In your search for baseball tips, shoulder health and pre-habilitation, or pre-hab, is one area every ball player must focus on.
Here is a quick checklist so you can pass these baseball tips to your players…
1. Check your mechanics. You can do everything else correctly, but if you have poor throwing mechanics chances are that is the cause of your arm pain.
2. Perform arm strengthening exercises with light dumbbells or exercise bands. Two of the most effective are listed in the section below.
3. Never throw a baseball very hard or very far without being properly warmed-up. This seems obvious but you may be surprised how many arm injuries are caused by this each year.
4. Warm-up the entire body. Now this doesn’t mean a lap around the field and a few stretches. I suggest a full-body Dynamic Stretching routine. This is faster (under 10 minutes), safer (actually lowers injuries) and more effective (improves speed, strength, power and flexibility simultaneously) than traditional warm-up methods.
5. Proper base of general conditioning. Since you throw with your whole body and not just your arm, it is important to have a good base of general conditioning to provide the proper strength that’s needed for throwing. Also, when you get fatigued your mechanics change for the worse. This is when injuries occur and performance declines. The better condition you’re in, the less likely you are to get fatigued and you will avoid mechanical breakdown. This baseball tip may seem like common sense, yet so many players now-a-days are not properly conditioned.
If you’re reading this and already have a tired or sore arm here is what I suggest…
The first thing you should do when you have a sore arm is to make an appointment with doctor. In the meantime I suggest beginning the proven R.I.C.E method. R.I.C.E stands for Rest, Ice, Compression and Elevation.
Rest = Don’t throw for a few days until arm pain has subsided and you have visited a doctor.
Ice = The best icing method in my opinion is 20 minutes of ice time, 20 minutes ice off and back to 20 minute of ice time.
Compression = An ACE bandage works well here to minimize inflammation.
Elevation = Keep the injured area elevated above the level of the heart. Use a pillow to help elevate an injured limb.
2. Strengthen the Shoulder Girdle
Most often you hear about strengthening the rotator cuff. While this is important, be sure not to overlook the muscles surrounding the scapula, or shoulder blade.
These two movements will help an injured shoulder and also help prevent one from happening in the first place…Be sure to check with your doctor or Physical Therapist first…Do not ignore these simple, yet extremely powerful baseball tips! It’s your choice, spend a few minutes each week on strengthening exercises or have severe pain and even surgery down the road.
Coach, have you players perform these exercises after they have thrown and before they ice or cool down.
– Internal External Rotation; with bands looped under feet and upper arm parallel to ground, rotate hands down so that it is level with the elbow and back up with constant tension. Perform 3 sets x 12-15 reps 2-3 times per week. Light dumbbells can also be used.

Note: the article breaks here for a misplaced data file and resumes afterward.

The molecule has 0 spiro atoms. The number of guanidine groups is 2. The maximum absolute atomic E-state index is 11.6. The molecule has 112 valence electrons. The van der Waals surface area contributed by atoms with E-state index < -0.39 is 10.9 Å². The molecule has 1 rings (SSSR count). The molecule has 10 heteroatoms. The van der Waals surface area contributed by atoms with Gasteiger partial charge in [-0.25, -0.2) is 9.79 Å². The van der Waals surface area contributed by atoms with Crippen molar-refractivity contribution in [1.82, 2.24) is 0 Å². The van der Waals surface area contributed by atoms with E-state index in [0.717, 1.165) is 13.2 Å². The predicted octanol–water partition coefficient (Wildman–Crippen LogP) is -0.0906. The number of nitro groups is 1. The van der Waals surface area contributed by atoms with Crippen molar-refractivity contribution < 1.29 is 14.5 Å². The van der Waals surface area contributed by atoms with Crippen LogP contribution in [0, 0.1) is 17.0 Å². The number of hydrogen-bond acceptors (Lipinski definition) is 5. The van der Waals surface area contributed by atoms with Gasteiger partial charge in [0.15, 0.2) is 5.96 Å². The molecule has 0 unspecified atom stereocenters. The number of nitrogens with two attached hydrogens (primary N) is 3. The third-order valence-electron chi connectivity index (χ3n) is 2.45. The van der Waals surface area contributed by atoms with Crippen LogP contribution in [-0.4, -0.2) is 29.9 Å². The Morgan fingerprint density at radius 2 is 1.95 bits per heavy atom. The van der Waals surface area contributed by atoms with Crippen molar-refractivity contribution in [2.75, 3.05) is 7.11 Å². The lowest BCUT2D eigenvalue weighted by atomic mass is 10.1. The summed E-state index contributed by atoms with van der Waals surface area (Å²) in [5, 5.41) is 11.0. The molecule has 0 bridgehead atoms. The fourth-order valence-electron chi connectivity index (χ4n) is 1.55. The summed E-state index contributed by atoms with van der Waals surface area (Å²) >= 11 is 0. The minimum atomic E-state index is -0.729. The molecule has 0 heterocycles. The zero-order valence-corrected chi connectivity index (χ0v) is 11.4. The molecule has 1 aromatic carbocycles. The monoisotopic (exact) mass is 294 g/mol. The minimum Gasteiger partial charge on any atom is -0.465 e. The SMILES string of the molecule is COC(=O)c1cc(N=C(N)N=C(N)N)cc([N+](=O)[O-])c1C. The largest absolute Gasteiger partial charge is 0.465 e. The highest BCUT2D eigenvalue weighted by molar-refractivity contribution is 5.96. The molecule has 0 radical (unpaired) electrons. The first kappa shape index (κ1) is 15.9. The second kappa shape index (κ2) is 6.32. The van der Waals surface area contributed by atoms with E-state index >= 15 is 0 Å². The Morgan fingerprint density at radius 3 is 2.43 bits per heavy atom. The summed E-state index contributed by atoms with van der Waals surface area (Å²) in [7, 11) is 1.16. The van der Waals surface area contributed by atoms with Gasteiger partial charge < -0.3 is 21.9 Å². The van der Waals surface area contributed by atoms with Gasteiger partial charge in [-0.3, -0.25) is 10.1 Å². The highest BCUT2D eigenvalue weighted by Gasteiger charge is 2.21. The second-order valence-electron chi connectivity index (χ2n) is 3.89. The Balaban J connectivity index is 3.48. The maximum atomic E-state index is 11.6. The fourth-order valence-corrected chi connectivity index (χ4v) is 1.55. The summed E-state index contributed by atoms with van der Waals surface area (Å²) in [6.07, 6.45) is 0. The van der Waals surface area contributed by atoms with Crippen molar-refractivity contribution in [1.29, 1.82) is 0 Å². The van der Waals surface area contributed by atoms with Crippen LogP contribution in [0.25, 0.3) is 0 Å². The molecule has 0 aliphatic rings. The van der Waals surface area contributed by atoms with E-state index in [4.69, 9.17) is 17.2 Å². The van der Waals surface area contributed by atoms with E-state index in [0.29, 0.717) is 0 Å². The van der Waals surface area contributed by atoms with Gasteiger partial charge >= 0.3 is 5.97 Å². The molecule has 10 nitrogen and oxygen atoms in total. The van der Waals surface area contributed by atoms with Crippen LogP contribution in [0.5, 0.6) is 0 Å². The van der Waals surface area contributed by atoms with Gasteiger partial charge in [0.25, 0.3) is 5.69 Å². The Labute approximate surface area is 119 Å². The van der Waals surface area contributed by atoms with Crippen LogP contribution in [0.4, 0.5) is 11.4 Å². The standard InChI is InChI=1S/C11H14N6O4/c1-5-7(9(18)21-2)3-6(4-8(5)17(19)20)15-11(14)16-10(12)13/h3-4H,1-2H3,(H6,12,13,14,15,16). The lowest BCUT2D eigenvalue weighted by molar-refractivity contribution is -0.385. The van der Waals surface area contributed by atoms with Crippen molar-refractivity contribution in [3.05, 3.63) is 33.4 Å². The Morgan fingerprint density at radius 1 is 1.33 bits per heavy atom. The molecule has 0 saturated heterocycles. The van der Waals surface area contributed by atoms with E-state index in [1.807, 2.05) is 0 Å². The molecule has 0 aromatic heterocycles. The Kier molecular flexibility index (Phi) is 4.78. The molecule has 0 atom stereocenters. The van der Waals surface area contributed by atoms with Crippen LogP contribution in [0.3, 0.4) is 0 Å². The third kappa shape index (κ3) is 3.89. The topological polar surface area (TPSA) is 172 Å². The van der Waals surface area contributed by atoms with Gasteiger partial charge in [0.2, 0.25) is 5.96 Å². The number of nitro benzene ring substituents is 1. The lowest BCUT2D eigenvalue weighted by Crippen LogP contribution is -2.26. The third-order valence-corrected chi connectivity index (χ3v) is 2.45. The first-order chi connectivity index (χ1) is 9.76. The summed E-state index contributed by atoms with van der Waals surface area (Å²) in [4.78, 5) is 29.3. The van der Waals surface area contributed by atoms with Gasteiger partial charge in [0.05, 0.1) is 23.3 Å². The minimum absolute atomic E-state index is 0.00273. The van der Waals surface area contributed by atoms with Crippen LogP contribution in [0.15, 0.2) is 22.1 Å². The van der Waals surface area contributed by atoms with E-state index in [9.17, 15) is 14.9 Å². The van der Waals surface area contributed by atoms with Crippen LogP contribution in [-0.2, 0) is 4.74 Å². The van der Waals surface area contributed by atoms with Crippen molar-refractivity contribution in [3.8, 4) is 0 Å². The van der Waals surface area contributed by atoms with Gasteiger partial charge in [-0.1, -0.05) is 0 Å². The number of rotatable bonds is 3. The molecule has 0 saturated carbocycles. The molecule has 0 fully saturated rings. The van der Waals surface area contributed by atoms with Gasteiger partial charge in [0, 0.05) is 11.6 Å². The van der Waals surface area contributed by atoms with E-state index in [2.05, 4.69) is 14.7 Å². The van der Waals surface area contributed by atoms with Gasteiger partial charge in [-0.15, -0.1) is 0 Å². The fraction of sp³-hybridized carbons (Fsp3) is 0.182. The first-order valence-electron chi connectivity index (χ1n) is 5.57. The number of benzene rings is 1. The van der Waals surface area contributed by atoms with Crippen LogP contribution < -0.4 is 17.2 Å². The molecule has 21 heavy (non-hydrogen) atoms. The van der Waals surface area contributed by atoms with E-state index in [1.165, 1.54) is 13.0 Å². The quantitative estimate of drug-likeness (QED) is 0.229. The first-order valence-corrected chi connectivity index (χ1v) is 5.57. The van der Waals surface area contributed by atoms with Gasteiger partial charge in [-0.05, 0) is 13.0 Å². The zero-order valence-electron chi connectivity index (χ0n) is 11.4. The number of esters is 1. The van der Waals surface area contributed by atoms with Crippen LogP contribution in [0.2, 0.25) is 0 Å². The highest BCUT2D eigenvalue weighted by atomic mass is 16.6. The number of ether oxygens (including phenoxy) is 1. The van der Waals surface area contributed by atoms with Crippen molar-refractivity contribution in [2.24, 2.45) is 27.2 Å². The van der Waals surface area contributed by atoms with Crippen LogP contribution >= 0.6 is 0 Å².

– Cuban Press; as above, holding bands at sides, pinch shoulders back, then pull weight up such that upper arm is parallel to ground and constant tension. Perform 3 sets x 12-15 reps three times per week. Light dumbbells can also be used.
Some say massage increases blood flow to the muscles. It may or may not be true. I know one thing though; when I get a massage and/or Active Release Technique (ART) treatment during a season I instantly feel much better. So do my athletes. A general deep tissue sports massage can work out muscle adhesions and tension. For athletes that perform the same activity at a high volume, such as a pitcher, I suggest you find and ART practitioner in your area and see him at least once per week in-season. This can almost guarantee that a repetitive injury such as tendonitis won’t occur and your body will be primed for peak performance.
One quick note: For acute injuries, such as a hamstring pull, immediate massage is not recommended initially. Try inflammation reducing strategies such as R.I.C.E before you turn to massage/ART.
4. Sleep and Proper Nutrition
I group these two baseball tips together because, even though it seems like common sense, these two areas are often overlooked in-season. With long days and rough travel schedules, sleeping and proper eating is not easy. You must not overlook these crucial areas of emphasis, as they can make or break how your body feels and recovers.
I can write for hours on this topic. Just keep it simple, the last thing you need to do is stress yourself out about this, creating even more stress. Get at least 7 hours of uninterrupted sleep per night, preferably more. Eat fresh, whole foods that give you the nutrients you need to recover and perform. No need for any time of fad eating patterns. Get plenty of all three macronutrients from foods found naturally on this earth.
There you have it, very powerful baseball tips to increase your performance and longevity. Some of these methods seem simple, yet many fail to follow any or all of them. They make a tremendous difference in your ability to recover from injury and everyday wear and tear from the game of baseball.